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Foundations of Biology 1 - Chapter 2 - Chemistry

by: Lexie Kostreva

Foundations of Biology 1 - Chapter 2 - Chemistry Biology 221

Marketplace > University of Wisconsin - Eau Claire > Biology > Biology 221 > Foundations of Biology 1 Chapter 2 Chemistry
Lexie Kostreva
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About this Document

These notes cover the material from the first week of class dealing with how chemistry is involved with how we learn about biology.
Foundations of Biology 1
Daniel P. Herman
Class Notes
Chemistry, Biology, atoms, periodic table, bonds, Molecules, Solutions, acids, bases




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This 7 page Class Notes was uploaded by Lexie Kostreva on Friday September 16, 2016. The Class Notes belongs to Biology 221 at University of Wisconsin - Eau Claire taught by Daniel P. Herman in Fall 2016. Since its upload, it has received 146 views. For similar materials see Foundations of Biology 1 in Biology at University of Wisconsin - Eau Claire.


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Date Created: 09/16/16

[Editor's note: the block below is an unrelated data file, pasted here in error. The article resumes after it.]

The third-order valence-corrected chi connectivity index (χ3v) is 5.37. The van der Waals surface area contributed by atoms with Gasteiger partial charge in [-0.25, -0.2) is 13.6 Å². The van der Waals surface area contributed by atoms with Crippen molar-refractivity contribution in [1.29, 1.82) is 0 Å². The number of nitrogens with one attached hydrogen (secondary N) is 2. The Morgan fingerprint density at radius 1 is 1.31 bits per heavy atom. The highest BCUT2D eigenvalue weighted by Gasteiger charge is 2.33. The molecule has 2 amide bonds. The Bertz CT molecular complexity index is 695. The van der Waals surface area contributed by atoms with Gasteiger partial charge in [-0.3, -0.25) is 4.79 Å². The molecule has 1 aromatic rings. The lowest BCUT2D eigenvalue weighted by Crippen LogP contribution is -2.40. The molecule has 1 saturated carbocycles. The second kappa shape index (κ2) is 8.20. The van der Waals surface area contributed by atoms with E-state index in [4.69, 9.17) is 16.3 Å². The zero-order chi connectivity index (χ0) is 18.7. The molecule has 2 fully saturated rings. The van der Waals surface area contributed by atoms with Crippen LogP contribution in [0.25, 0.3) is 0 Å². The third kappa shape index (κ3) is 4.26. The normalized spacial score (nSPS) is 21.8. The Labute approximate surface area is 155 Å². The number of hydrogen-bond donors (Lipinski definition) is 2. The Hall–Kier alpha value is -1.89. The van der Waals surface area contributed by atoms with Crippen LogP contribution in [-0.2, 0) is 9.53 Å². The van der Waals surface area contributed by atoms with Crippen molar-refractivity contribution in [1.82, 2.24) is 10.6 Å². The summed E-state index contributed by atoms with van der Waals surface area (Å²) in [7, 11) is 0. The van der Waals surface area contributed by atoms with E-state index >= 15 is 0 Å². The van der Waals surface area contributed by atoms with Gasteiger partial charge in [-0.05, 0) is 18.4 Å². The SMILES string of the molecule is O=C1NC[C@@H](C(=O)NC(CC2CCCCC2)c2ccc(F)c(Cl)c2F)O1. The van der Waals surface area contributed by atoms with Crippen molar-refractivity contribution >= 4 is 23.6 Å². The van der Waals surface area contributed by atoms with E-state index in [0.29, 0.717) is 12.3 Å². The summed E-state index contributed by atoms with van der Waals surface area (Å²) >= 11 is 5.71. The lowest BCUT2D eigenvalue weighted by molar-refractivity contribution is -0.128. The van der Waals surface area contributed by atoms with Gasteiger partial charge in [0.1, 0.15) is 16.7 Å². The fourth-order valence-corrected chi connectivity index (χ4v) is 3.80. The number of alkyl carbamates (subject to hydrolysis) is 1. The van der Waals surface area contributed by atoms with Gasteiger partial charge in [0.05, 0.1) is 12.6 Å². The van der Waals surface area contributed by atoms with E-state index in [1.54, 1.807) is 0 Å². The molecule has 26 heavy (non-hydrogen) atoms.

Foundations in Biology 1 Chapter 2 - Chemistry  The chemical basis of life o Definitions  Matter  Anything that has mass and occupies space  Atoms  The smallest functional unit of mass  Molecules  Two or more atoms bonded together  Atoms o Composed of sub atomic particles o Protons  Positive o Neutrons  Neutral o Electrons  Negative  Electrons found in orbitals around the nucleus  An electron shell = 1 or more orbitals  The inner shell has one orbital that can hold 2 electrons  The second shell has four orbitals  Each orbital can hold 2 electrons  Electrons in the outer orbital are valence electrons  Valence electrons participate in bond formation  Periodic Table o Atomic number o Atomic mass o Rows (Periods)  Number of electron shells o Columns (Groups)  Number of valence electrons o Isotopes  Elements that have a different number of neutrons; 12C and 14C o Radioisotopes  Unstable isotopes that emit subatomic particles and/or radiation  Numerically Speaking o Atomic/molecular masses are measured in daltons (Da) or kilodaltons (kDa)  1 Da = the mass of a hydrogen atom (or 1/12 the mass of a carbon atom) o Mole  The number of atoms in 12 grams of carbon  A mole of any substance contains 6.022 * 10^23 atoms/molecules o Avagadro’s number23  6.022 * 10 o What elements are most abundant in living organisms?  Oxygen  Carbon  Hydrogen  Nitrogen o Molecules and compounds  Molecule  Two or more atoms bonded together  Compound  Molecule composed of two or more different elements  Molecular formula  C 6 12 6  The physical properties of a compound are different from the physical properties of the separate elements  Sodium (Na) o Soft, silvery metal that ignites in water  Chlorine (Cl) o Yellow-green gas  Sodium chloride (NaCl) o Salt  Covalent bonds  Formed when atoms share valence electrons o Single bond  One pair of electrons shared between atoms o Double bond  Two pairs of electrons shared between atoms o Octet rule  Many atoms found in living organisms can have up to eight electrons in their outermost shell  Atoms are most stable when that shell is filled o The electronegativity of the atoms determines how the electrons are shared in covalent bonds  Nonpolar covalent bond  The electrons are shared equally between both atoms orbits  Polar covalent bonds  One atom has the electron in its orbit for longer than the other atom does  Partial positive and partial negative charges  Polar molecules and hydrogen bonds  Hydrogen bond o Weak attraction between a hydrogen atom from a polar molecule and an electronegative atom o Can occur between molecules or within a single molecule o A few hydrogen bonds can allow molecules to interact and then separate  The interaction between enzymes and their substrates o Many hydrogen bonds result in a strong force  Can contribute to maintaining the 3D structure of a molecule  Van der waals forces  Weak attractive force between nonpolar molecules that are within 5 nm o Even weaker than a hydrogen bond o Cumulative effect can be strong  Nanometer -9 o 1*10  Fluctuating dipole o Can change between nonpolar and polar depending on where the electrons are  Ionic bonds  Ion o An atom that has gained or lost one or more electrons  Cation o Atom with positive charge o Lost one or more electrons  Anion o Atom with negative charge o Gained one or more electrons  Ionic bond o A bond formed between a cation (+) and an anion (-) o Weaker than covalent bonds, but stronger than hydrogen bonds  Molecular Shapes  Chemical reactions  Occurs when one or more substances are changed into other substances through the formation or breaking of chemical bonds  Characteristics of chemical reactions  Require energy (heat) for molecules to move and encounter each other  Many reactions require catalysts o Most biological reactions require catalysts  Usually proceed in one direction until equilibrium is reached o Biological reactions don’t usually reach equilibrium o The product of one reaction is the starting point for the next reaction  Usually occur in aqueous environments o Water is the solvent of life  Properties of water  Living organisms composed of up to 95% water  60-70% of human body weight is due to water o Brain – 70% o Blood – 80% o Lungs – 90% o Bone – 20%  Many organisms live in aqueous environments  Cell/tissues surrounded by aqueous environments  Biologically important chemical reactions happen in aqueous environments o Cytoplasm  Aqueous solution containing dissolved molecules that can undergo chemical reactions  Solutions  Solvent o Liquid  Solute o Substance dissolved in the solute  Aqueous solutions o Solutions where the solvent is water  Like dissolves like o Water is a polar molecule = molecules with ionic or polar covalent bonds dissolve in water = hydrophilic o Molecules with nonpolar covalent bonds don’t dissolve in water = hydrophobic  Amphipathic molecules  Both polar and nonpolar regions  Bilayer o Polar heads to the outside o Nonpolar tails to the inside  How do you talk about solutions?  Concentration o Amount of solute dissolved in a unit of volume of solution o Can be expresses in several ways  5 g/l, 5 mg/ml, etc.  Weight percent (g/100ml) o 20% glucose solution, etc.  Molarity o Number of moles dissolved in 1 liter of solution o Moles/volume (L) = molarity  Molecular mass o Grams/molar mass = moles o Na = 22.99 o Cl = 35.446  States of water (pure)  Solid o 0C, ice o Hydrogen bonds between water molecules form complexes  Liquid o 0C < water < 100C o Transient formation/breaking of hydrogen bonds between water molecules  Gas o 100C, water vapor o Heat energy breaks hydrogen bonds between water molecules and allows water molecules to escape  Properties of water  Heat of vaporization o Heat required to vaporize 1 M of substance at its boiling point  Heat fusion o Amount of heat energy that must be released to change from liquid to solid  Specific heat o Amount of heat energy required to raise the temperature of 1g of substance 1C  Heat capacity o Amount of heat required to raise the temperature of an entire object or substance  Colligative properties o Properties that depend only on the total number of dissolved solutes  If a solute is present, the freezing point will go down and the boiling point will go up  Biological functions of water  Solvent o Permits reactions between molecules that wouldn’t be possible in the non-dissolved state o Particles in dehydration and hydrolysis reactions  Cohesion o Attraction of water molecules to each other o Surface tension  Adhesion o Attraction of water molecules to non-neutral surfaces  pH  Water can ionize at low levels  The concentration of both H and OH is 10 in pure water  Acids o Substances that release hydrogen ions o Strong acids almost completely dissociate in water; weak acids do not  Bases o Substances that bind hydrogen ions  Maintaining pH is important  Hydrogen ions and hydroxyl ions can bind to many kinds of ions and molecules, which can affect o Shapes and functions of molecules o Rates of chemical reactions o Ability of two molecules to bind and/or interact o Ability of ions/molecules to dissolve in water  Many biological processes function best within a narrow pH range  Buffer o Minimizes pH changes by absorbing or releasing hydrogen ions o Composed of weak acid and its related base  Bicarbonate buffering system  Functions in the kidneys of mammals to help maintain blood pH